I didn’t answer. I just pointed to a crappy Nissan that was driving next to us. Then I said, “Would you ever drive that?” Jeff just shook his head. That was a “No,” I guess.
So what did I learn that day about the super wealthy and their cars?
1. Their maids will snitch on you if you take a dump in their house in something other than the limited space of a toilet hole.
2. They either marry their maids or they make their wives/daughters/sisters become their maids, which is really fucked up.
3. I drink Falstaff beer. Every time I go anywhere, they should ask me, beforehand, “Hey, what kind of beer do you like?” and then have it for me. Jeff failed this test miserably.
In conclusion, it’s clear again that the super wealthy need to up their game to get to my level of excellence. I challenge them to do so, but also understand they may falter and fail. That’s my gift—to empathize with them when they come up short in pleasing me, but to also never forgive them for their shortcomings. And that is why Jeff can go fuck himself, but in a way that isn’t permanently scarring to his butthole.
As I head off to my next exclusive party, I take with me the great responsibility of a teacher, mentor, and leader. And I hope my next hosts will have their metaphorical shit together or face the consequences. Till next time. Darryl Smurten.
Darryl Smurten reports on the mega- and ultra-rich. His up-close insights about how they live provide even common peasants the ability to glimpse, if for a moment, the light of the good life. If you are ultra-rich and don’t know Darryl yet, and would like to invite him to hang out with you, please contact him at firstname.lastname@example.org. Don’t expect him to get back to you right away.
Steve Jobs once said something about job interviews and you can look that up and read it somewhere. Or you can do what elite people do and read the Intergalactic Business Report.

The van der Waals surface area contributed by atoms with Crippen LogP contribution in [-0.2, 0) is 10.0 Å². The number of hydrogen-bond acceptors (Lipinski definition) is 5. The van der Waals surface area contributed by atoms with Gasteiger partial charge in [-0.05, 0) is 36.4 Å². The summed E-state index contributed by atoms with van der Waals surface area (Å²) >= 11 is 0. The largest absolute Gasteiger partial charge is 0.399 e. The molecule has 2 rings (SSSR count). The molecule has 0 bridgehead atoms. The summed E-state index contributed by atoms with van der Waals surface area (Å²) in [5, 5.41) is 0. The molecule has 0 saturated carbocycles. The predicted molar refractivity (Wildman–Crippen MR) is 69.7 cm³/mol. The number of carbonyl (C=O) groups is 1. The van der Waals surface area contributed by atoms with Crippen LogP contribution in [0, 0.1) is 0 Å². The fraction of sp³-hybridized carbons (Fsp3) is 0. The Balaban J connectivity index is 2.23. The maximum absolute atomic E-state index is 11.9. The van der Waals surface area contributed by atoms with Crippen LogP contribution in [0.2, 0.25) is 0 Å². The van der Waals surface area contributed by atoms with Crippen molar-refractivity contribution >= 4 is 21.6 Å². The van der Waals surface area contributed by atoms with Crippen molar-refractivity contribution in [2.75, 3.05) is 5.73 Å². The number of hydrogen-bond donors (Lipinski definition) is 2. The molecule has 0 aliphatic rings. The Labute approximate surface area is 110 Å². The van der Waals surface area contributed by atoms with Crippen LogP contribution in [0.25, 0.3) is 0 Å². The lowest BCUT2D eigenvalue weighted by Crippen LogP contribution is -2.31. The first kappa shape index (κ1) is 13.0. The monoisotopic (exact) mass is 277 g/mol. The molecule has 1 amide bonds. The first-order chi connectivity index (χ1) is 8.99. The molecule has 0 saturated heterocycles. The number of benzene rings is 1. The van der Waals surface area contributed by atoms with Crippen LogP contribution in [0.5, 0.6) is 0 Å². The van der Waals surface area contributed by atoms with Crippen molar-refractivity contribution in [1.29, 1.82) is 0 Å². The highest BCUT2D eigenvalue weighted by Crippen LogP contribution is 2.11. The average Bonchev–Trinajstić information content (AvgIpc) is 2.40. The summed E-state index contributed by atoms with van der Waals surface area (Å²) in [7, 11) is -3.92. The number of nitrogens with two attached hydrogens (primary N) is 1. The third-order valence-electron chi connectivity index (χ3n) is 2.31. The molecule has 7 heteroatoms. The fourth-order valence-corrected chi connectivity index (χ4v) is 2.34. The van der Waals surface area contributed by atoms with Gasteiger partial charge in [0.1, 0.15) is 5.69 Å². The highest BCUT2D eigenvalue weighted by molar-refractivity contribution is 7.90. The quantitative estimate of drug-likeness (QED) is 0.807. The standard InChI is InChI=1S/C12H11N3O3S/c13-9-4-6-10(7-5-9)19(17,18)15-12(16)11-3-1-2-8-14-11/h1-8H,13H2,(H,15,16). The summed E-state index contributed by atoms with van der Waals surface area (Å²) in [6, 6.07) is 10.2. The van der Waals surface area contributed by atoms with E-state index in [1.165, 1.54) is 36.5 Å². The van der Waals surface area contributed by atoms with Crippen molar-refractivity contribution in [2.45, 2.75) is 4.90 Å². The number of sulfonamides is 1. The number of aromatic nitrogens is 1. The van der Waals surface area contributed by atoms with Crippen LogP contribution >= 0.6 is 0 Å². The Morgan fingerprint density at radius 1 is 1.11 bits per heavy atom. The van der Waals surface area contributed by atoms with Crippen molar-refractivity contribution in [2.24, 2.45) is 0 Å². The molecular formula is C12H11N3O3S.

Instead of posting requotes from dead zillionaires and pretending it has something to do with us, we do first time quotes from ourselves and then pretend it has something to do with us.
Today we tackle job interviews. You go into them putting on your best fake persona and hoping it will take people more than an hour to see you’re a terrible person. But if you use any of the following ice breakers, people will find out you’re a terrible person much earlier.
Below, we give you the 5 most common icebreakers that you should never say to open a job interview.
1. “Great weather we’re having, right? It’s so hot I might have sex with a prostitute.”
2. “I really like your tie. Did you get it at a European sex shop where they have illegal shit going on all the time?”
3. “I’m so happy to be here. You guys look like you just slapped each other around at an orgy. Am I close?”
4. “How are you? You may not want to shake my hand. I think I got it caught inside my ass while I was trying to wipe myself. Do you wipe your ass too?”
5. “What an impressive building this is. I bet prostitutes give you a discount when you take them back here to have sex with them.”